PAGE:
“In my book,” said Knowles, “the food is better than any five-star restaurant, and I eat in those daily.” The Manor House’s  15,000 square feet of meeting space ranges from a 10-person boardroom to a conference room for groups of up to 165.

Outbuildings serve new purposes
Other outbuildings house guest rooms and additional meeting rooms.

The Mews, which was originally a decidedly low-tech 1930s farm complex, is stone and slate-roofed like the Manor House, with 45 bedrooms, a cobblestone courtyard and a French cottage feel. Its meeting venues include three breakout rooms, a boardroom and the property’s largest meeting room, which, at 2,050 square feet, seats 243 theater-style with floor-to-ceiling window views.

The Gardener’s Cottage was renovated a year ago; it contains four premium bedrooms and a shared parlor. “Meeting planners love to use it for their own workspace,” said Fullard.

Another building, the Management House, has four meetings rooms where two groups can gather and both can use a dedicated break area. Bernard Cottage, where the Gray family lived while the Manor House was built, has 10 private rooms and small meeting space.

Throughout the estate, technology is cutting-edge. State-of-the-art podiums with touch-screen panels allow easy access to LCD controls, speaker-system volume and room lights. There’s also a business center and wireless high-speed Internet.

Though the Gray family donated the estate to Wake Forest, the present generation of Grays remains involved in its marketing, and a number of Nathalie’s great-grandchildren have gotten married there. And at Graylyn, the walls do talk.

“We hear new family stories daily,” said Fullard, “and we try to incorporate them into our day-to-days and share them with our guests.”

For instance, as a great-grandma, Nathalie Gray hosted Sunday “silver dollar dinners,” placing a silver dollar under each child’s plate. Meeting planners can arrange to bring the tradition back by having the center place silver dollars under plates during a theme dinner, perhaps a candlelit Tuscan supper under the stars with strolling musicians and gypsy fortunetellers, or a Carolina Pig Pickin’ with barbecue and bluegrass music.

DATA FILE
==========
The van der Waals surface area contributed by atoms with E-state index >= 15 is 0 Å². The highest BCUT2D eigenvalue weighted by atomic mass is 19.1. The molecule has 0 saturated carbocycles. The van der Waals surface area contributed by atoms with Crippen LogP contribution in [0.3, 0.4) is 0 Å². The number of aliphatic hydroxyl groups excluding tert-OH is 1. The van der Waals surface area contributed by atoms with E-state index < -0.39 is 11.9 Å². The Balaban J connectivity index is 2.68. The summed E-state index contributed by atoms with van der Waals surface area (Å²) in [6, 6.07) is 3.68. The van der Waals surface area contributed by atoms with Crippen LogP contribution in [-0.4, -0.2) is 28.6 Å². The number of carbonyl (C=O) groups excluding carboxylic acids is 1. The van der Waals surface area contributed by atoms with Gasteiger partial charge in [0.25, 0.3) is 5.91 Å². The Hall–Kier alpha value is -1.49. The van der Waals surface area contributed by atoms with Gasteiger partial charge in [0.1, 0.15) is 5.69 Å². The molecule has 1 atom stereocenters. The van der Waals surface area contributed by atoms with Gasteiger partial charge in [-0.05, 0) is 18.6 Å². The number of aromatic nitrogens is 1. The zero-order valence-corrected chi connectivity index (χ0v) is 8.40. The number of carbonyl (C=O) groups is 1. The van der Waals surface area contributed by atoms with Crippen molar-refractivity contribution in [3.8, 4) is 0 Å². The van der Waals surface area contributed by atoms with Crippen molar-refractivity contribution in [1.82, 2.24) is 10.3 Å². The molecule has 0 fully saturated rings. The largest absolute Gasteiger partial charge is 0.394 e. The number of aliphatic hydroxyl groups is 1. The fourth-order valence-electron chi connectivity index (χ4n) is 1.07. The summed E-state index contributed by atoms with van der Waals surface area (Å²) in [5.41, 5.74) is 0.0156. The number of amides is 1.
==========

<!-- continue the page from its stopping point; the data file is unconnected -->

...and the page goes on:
English taxi is part of the fleet
Graylyn has its own fleet of vans and sedans, and an authentic classic English taxi and is happy to transport guests to golf courses designed by Robert Trent Jones, Hale Irwin, Jack Nicklaus and Arnold Palmer that are within 20 minutes of Graylyn. Guests can also be transported to the 69-room Reynolda House Museum of American Art, once R.J. Reynolds’ country home, which is right across the road.

The museum is surrounded by a four-acre formal garden and 129 acres of woodlands and fields. Also nearby is Reynolda Village, a cluster of Reynolds’ estate buildings that have been turned into boutiques, eateries and a day spa.

The area also offers wine tours, Wake Forest college sports, pro baseball, canoeing and kayaking on the Danbury River, and horseback riding in 1,100-acre Tanglewood Park, former home of R.J. Reynolds’ brother William Neal Reynolds, who willed his estate to the citizens of Forsythe County to share as a public recreational park.

No need to leave the estate
Many guests, however, never leave the property. They take walks or run on its trails, swim in the heated art-deco pool, learn to fly-fish or simply warm by the fireside.

Martin Penry, executive director of J. Kiffen Penry Epilepsy Education Programs, has had eight to 12 programs for 30 to 45 attendees at Graylyn each year since 1986.

“It’s easy to lose people if you meet in downtown,” said Penry. “Graylyn’s grounds are pretty, they feed you well, and there’s nowhere to go. The rooms and breakouts aren’t oversized, and there are no air walls like in large hotels, where you can never really get comfortable. Our programs last a number of days, and attendee comfort is vital. Besides, it really feels like home.”

That is the goal, Fullard said. “Our living room is so homey that I think people feel like they can take their shoes off. We encourage our staff to be professional at all times, to give our guests five-star service but never to be stuffy. We want to be friendly and make guests feel at home.”

For more information:
Graylyn International Conference Center